Elon Musk has been a pioneer in electric cars and space travel. And now he’s in Texas. But how does that affect you as a Texan?
His companies have moved from California to Texas. His footprint is everywhere from Austin to the Rio Grande.
Listen now to take advantage of Elon’s next great move with your money.
Show highlights include:
- Why investing any where in South Texas near an Elon Musk company secures a large retirement fund for yourself ([1:30])
- How making $47,000 a year lets you buy a home in Travis County and retire in Texas (and walk away from expensive California real estate) ([6:42])
- The “Texas Economic Development Act” that supports kids’ school districts ([10:20])
- Why embracing freedom and liberty in Texas gives you the healthy enjoyment you’re looking for in retirement (even if you already feel “free”) ([15:45])
Do you want a wealthy retirement without worrying about money.
Do you want a wealthy retirement without worrying about money? So welcome to the Retire In Texas Podcast, where you will discover how to enjoy your faith, your family, and your freedom in the state of Texas. And now here’s your host, financial advisor, author, and all-around good Texan, Darryl Lyons.
([00:24]): Welcome to retire in Texas podcast. My name is Darryl Lyons. I’m the co-founder of PAX financial group and San Antonio, Texas PAX financial group is the sponsor of this program. So visit PAX financial group.com. And before I get started, I need to share the legal disclosure. This material contains general information only is not intended to provide specific investment tax or legal advice. Visit PAX financial group.com for more information, investment advisory services offer through PAX financial group. Okay, so we’re going to talk about Elan skin. The reason is, is because he’s making a lot of noise in Texas, and so that does affect the Texas economy. And so you need to know that if you’re going to retire in Texas is Texas is hot on fire. I have four bullet points I want to cover with you and the, but the next, I don’t know, 15, 20 minutes.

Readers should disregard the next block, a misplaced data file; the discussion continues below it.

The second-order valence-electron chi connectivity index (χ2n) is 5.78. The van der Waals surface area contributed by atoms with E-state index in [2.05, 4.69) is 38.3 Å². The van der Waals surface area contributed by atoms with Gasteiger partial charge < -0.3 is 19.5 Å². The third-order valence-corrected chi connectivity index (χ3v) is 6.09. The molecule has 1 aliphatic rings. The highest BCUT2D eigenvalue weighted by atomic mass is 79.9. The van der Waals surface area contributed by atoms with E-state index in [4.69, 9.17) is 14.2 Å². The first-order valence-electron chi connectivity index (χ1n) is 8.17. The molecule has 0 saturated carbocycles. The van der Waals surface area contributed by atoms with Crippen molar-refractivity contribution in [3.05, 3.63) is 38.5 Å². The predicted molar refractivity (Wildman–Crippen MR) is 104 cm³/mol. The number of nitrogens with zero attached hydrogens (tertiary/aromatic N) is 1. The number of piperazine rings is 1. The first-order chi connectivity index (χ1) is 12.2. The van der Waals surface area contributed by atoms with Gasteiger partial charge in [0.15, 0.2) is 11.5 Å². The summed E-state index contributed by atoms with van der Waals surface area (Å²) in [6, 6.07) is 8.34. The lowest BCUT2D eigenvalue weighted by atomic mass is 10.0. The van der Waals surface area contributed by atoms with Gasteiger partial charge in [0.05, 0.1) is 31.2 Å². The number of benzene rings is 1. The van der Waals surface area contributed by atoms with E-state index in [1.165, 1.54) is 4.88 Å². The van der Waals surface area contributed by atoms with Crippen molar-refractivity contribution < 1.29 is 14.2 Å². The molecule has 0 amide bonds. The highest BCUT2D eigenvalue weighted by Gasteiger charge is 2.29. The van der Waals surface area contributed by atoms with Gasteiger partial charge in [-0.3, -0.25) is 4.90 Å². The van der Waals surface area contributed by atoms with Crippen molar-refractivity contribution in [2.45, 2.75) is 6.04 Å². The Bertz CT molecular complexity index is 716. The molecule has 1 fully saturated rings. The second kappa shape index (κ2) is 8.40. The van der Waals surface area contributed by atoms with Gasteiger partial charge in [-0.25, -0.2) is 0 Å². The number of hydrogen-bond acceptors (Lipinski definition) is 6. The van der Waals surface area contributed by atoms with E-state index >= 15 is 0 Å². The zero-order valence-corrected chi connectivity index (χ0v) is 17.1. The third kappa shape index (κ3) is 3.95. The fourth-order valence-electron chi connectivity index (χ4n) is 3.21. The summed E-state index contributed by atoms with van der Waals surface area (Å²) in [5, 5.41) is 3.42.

([01:13]): First of all, I want to map out some of the LMS footprints port for you to know, map that out too. I want you to know about the impact of the housing situation. And three, I want to talk a little bit about the ripple effects of what’s going on and then for what it means to you as a retiree. So let’s start out at mapping out Elon Musk footprint, you know, Elan for those that don’t know, he’s Tesla’s CEO, one of the richest people in the world he’s worth more than Johnson and Johnson. He’s yeah, he’s rich. So he’s already moved. His Gigafactory orders is working on moving his Gigafactory. That’s being, I guess, erected. Now there’s if you look online, you can see real-time pictures of where it’s at and the progression of the factory. It’s a Gigafactory in Austin. I’ll talk more about that in a minute, but you also recently said he was going to move his headquarters from Palo Alto to California or Palo Alto, California to Austin, Texas.
([02:08]): Here’s. He warned about this a long time ago in, in 2020, when COVID was happening. He was so mad. He had a public falling out with California. When regulators came in and forced Tesla to suspend production, he was so mad. He threatened right then publicly to move Tesla’s headquarters. And now he did it. He has been not happy and like many businesses, not happy with the regulatory environment in California and rightfully so in Los Angeles, it’s illegal to wash your neighbor’s car. If you’ve not gotten their permission in Walnut, if you fly a kite higher than 10 feet off the ground, you’ll get fined in long beach. It’s illegal to curse on a mini golf course in San Jose. It’s against the law to have two cats or dogs in Berkeley. It’s illegal to whistle or loss Canary before [7:00] AM. And finally, I don’t know if you know this, but in California, it’s illegal to set up a mouse trap without a hunting license.
([03:09]): So obviously these are silly, but we all know that the regulatory environment for business owners is so burdensome that it’s forcing all of them to reevaluate where they call home. And Elon Musk is now calling Texas home, not only to himself, but also to his company. You can see him wearing Western style, bandanas and shirts and enjoying the fact that he no longer has to pay a 13.3% California state income tax. Whereas Texas has no personal income tax. So let’s map out Elon Musk, footprints. It’s important that you know, that he launched a company called space X, where the intent is to take space exploration from the government’s hands into the private sector. And so ultimately he wants to allow everyday people to enjoy and experience space from Texas we’re at, in Texas Boca Chica. So this is in the Rio Grande valley all the way down south.